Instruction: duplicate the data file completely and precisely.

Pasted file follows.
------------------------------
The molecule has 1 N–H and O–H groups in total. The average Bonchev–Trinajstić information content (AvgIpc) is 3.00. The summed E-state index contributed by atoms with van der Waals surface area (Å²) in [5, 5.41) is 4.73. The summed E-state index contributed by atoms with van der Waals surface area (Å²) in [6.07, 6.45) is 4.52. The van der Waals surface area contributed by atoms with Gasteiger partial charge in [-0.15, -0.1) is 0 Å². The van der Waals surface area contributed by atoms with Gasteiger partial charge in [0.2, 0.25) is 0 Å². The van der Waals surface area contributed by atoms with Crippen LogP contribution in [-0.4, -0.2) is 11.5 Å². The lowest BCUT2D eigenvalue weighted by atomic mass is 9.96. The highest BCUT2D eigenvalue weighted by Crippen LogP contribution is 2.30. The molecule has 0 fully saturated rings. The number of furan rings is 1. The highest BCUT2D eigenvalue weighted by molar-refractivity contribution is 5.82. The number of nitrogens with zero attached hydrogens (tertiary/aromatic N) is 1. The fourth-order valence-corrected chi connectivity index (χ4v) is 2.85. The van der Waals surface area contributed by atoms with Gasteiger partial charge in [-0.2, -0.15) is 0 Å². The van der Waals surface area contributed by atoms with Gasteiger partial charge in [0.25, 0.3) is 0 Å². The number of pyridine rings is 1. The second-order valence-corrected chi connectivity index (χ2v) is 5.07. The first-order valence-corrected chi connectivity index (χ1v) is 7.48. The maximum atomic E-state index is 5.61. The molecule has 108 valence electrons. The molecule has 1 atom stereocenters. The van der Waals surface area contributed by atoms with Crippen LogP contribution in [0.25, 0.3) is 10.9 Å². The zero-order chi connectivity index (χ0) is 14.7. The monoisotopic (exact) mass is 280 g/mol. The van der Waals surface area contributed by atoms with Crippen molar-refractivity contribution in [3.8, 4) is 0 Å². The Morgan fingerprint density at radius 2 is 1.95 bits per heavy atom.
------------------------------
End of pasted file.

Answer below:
The molecule has 1 N–H and O–H groups in total. The average Bonchev–Trinajstić information content (AvgIpc) is 3.00. The summed E-state index contributed by atoms with van der Waals surface area (Å²) in [5, 5.41) is 4.73. The summed E-state index contributed by atoms with van der Waals surface area (Å²) in [6.07, 6.45) is 4.52. The van der Waals surface area contributed by atoms with Gasteiger partial charge in [-0.15, -0.1) is 0 Å². The van der Waals surface area contributed by atoms with Gasteiger partial charge in [0.2, 0.25) is 0 Å². The van der Waals surface area contributed by atoms with Crippen LogP contribution in [-0.4, -0.2) is 11.5 Å². The lowest BCUT2D eigenvalue weighted by atomic mass is 9.96. The highest BCUT2D eigenvalue weighted by Crippen LogP contribution is 2.30. The molecule has 0 fully saturated rings. The number of furan rings is 1. The highest BCUT2D eigenvalue weighted by molar-refractivity contribution is 5.82. The number of nitrogens with zero attached hydrogens (tertiary/aromatic N) is 1. The fourth-order valence-corrected chi connectivity index (χ4v) is 2.85. The van der Waals surface area contributed by atoms with Gasteiger partial charge in [-0.2, -0.15) is 0 Å². The van der Waals surface area contributed by atoms with Gasteiger partial charge in [0.25, 0.3) is 0 Å². The number of pyridine rings is 1. The second-order valence-corrected chi connectivity index (χ2v) is 5.07. The first-order valence-corrected chi connectivity index (χ1v) is 7.48. The maximum atomic E-state index is 5.61. The molecule has 108 valence electrons. The molecule has 1 atom stereocenters. The van der Waals surface area contributed by atoms with Crippen LogP contribution in [0.25, 0.3) is 10.9 Å². The zero-order chi connectivity index (χ0) is 14.7. The monoisotopic (exact) mass is 280 g/mol. The van der Waals surface area contributed by atoms with Crippen molar-refractivity contribution in [3.8, 4) is 0 Å². The Morgan fingerprint density at radius 2 is 1.95 bits per heavy atom.